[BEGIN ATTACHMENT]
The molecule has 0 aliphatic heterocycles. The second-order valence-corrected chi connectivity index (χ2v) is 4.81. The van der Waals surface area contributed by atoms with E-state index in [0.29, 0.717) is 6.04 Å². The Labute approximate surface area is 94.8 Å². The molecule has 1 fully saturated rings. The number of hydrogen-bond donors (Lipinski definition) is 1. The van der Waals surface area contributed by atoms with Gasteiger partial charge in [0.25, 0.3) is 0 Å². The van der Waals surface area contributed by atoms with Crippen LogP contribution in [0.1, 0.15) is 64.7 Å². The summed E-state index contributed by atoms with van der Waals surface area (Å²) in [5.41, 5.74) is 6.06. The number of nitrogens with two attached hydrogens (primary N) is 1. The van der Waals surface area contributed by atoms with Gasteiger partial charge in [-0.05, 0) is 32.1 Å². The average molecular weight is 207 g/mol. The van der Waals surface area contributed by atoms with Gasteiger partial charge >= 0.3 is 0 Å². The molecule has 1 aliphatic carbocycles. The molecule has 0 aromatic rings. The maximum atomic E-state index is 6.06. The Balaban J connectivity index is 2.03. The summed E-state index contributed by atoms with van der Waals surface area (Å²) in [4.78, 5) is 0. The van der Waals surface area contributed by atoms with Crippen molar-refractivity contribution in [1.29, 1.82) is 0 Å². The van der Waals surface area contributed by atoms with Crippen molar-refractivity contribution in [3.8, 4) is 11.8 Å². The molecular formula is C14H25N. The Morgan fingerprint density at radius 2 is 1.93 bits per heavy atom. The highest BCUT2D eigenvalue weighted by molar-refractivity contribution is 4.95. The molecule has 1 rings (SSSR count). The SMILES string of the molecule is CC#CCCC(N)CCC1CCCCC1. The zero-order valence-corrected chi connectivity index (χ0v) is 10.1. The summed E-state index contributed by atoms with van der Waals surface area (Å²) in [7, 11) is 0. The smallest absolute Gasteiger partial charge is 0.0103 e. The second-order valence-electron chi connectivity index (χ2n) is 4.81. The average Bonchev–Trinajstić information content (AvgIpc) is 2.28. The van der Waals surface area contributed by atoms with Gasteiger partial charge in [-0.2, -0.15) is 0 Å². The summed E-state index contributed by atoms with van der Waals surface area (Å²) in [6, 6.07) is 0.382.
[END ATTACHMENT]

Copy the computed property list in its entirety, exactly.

The molecule has 0 aliphatic heterocycles. The second-order valence-corrected chi connectivity index (χ2v) is 4.81. The van der Waals surface area contributed by atoms with E-state index in [0.29, 0.717) is 6.04 Å². The Labute approximate surface area is 94.8 Å². The molecule has 1 fully saturated rings. The number of hydrogen-bond donors (Lipinski definition) is 1. The van der Waals surface area contributed by atoms with Gasteiger partial charge in [0.25, 0.3) is 0 Å². The van der Waals surface area contributed by atoms with Crippen LogP contribution in [0.1, 0.15) is 64.7 Å². The summed E-state index contributed by atoms with van der Waals surface area (Å²) in [5.41, 5.74) is 6.06. The number of nitrogens with two attached hydrogens (primary N) is 1. The van der Waals surface area contributed by atoms with Gasteiger partial charge in [-0.05, 0) is 32.1 Å². The average molecular weight is 207 g/mol. The van der Waals surface area contributed by atoms with Gasteiger partial charge >= 0.3 is 0 Å². The molecule has 1 aliphatic carbocycles. The molecule has 0 aromatic rings. The maximum atomic E-state index is 6.06. The Balaban J connectivity index is 2.03. The summed E-state index contributed by atoms with van der Waals surface area (Å²) in [4.78, 5) is 0. The van der Waals surface area contributed by atoms with Crippen molar-refractivity contribution in [1.29, 1.82) is 0 Å². The van der Waals surface area contributed by atoms with Crippen molar-refractivity contribution in [3.8, 4) is 11.8 Å². The molecular formula is C14H25N. The Morgan fingerprint density at radius 2 is 1.93 bits per heavy atom. The highest BCUT2D eigenvalue weighted by molar-refractivity contribution is 4.95. The molecule has 1 rings (SSSR count). The SMILES string of the molecule is CC#CCCC(N)CCC1CCCCC1. The zero-order valence-corrected chi connectivity index (χ0v) is 10.1. The summed E-state index contributed by atoms with van der Waals surface area (Å²) in [7, 11) is 0. The smallest absolute Gasteiger partial charge is 0.0103 e. The second-order valence-electron chi connectivity index (χ2n) is 4.81. The average Bonchev–Trinajstić information content (AvgIpc) is 2.28. The van der Waals surface area contributed by atoms with Gasteiger partial charge in [-0.2, -0.15) is 0 Å². The summed E-state index contributed by atoms with van der Waals surface area (Å²) in [6, 6.07) is 0.382.